Abstract: I characterize Hegel’s stance on biological purposiveness as consisting in a twofold move, which conceives organisms as intrinsically purposive natural systems and focuses on their behavioral and cognitive abilities. I submit that a Hegelian stance is at play in enactivism, the branch of the contemporary theory of biological autonomy devoted to the study of cognition and the mind. What is at stake in the Hegelian stance is the elaboration of a naturalized, although non-reductive, understanding of natural purposiveness.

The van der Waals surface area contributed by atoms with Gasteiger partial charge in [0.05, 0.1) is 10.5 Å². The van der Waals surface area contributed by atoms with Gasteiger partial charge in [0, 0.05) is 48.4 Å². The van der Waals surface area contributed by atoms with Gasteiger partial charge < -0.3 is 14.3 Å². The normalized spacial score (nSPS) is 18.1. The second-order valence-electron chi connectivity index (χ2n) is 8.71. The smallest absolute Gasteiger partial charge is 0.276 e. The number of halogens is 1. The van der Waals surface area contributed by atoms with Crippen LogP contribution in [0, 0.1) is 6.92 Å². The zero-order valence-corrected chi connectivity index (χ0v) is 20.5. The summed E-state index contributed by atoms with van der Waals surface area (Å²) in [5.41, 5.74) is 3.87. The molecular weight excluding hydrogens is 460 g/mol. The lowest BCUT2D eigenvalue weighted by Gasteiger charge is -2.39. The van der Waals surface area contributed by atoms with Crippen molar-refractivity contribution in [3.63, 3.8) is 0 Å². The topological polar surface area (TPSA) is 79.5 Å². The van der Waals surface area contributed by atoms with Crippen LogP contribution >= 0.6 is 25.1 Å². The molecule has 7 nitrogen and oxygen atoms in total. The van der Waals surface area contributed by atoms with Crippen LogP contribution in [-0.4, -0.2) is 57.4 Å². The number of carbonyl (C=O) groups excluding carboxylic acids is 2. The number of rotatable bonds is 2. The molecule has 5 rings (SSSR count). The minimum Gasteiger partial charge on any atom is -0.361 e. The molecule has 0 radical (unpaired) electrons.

Bio: Andrea Gambarotto is research fellow at the Institut Supérieur de Philosophie, UC Louvain, Belgum. His main areas of expertise are classical German philosophy, philosophy of nature, and philosophy of biology. He is currently developing a project on Hegel’s 'philosophy of biology'.